The Amherst News - 2020-03-25


An issue that needs discussing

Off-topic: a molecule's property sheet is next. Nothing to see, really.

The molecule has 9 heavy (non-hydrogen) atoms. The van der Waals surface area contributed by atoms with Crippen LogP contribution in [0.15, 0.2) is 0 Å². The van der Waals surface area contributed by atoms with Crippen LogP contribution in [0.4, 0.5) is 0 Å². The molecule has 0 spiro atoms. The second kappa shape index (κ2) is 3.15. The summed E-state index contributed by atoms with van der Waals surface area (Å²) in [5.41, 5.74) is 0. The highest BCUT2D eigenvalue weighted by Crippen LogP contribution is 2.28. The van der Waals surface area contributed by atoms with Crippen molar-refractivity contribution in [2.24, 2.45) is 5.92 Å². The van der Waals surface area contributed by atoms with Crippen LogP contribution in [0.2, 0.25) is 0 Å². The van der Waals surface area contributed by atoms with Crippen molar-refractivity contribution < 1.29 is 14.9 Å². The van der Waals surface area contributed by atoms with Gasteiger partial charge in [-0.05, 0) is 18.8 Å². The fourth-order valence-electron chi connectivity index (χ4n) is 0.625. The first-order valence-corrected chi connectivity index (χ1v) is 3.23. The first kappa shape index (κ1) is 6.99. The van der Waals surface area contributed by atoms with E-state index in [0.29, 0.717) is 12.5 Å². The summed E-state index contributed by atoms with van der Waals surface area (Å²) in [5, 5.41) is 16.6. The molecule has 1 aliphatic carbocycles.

HALIFAX – The provincial Conservatives have introduced legislation to ensure new mothers in Nova Scotia are supported with classes and checkups and by setting neonatal standards outlined by the World Health Organization. The legislation, however, cannot be debated due to the short spring session by the provincial government. Cumberland North MLA Elizabeth Smith-McCrossin, who is also a registered nurse by trade, said the package of changes is aimed at lowering postpartum depression, reducing chronic pain and enhancing healthy infant outcomes. “Being a new mother can be a scary and uncertain time,” said Smith-McCrossin. “Having access to prenatal classes and post-delivery home check ups, is vital for the health of newborns and mothers.” The Health-care for New and Expectant Mothers Act would also mandate Nova Scotia meet Baby-Friendly Hospital Initiative targets set by the WHO by 2025. “Early prenatal care can reduce the risk of pregnancy complications for both mother and baby, provide education about postpartum depression, caring for baby at home, what to expect at the hospital and labour and delivery,” Maggie’s Place executive director Sarah MacMaster said in a news release. “In our work at the family resource centre we see the need for increased education around how to reduce the risk of postpartum depression and how to recognize the signs for those who are suffering. We also see a need for breast-feeding support by having a lactation consultant available in hospitals and available to people postnatally.” Smith-McCrossin said Premier Stephen McNeil cut funding for prenatal classes in 2015. She said the supports previously in place did wonders for both the health and the peace of mind of mothers. Nova Scotia is the only Atlantic province not to offer the service. “Couples, but especially women, spend years planning their pregnancy and childbirth. We would ask that the government of Nova Scotia put that same care into planning,” the MLA said. “In certain instances, mothers can be sent home the same day as giving birth. What we are proposing to provide is six information sessions for new mothers and a home checkup after.” MacMaster said a home visit by an RN after the mother and her newborn leave the hospital would provide an opportunity for a health screening for the new mother and her infant. “This would ensure they have the supports that they need and a chamber for a check-in on their mental well-being,” said MacMaster. “Investment in provincewide prenatal and postnatal care in conjunction with the community supports that currently exist will create better health outcomes for women and their babies.” Smith-McCrossin said cutting health care to balance budgets is never sustainable. ‘Nova Scotians are scared about what services are going to be cut next,” she said. “But to force pregnant women to do more with less, isn’t something they are willing to tolerate.”


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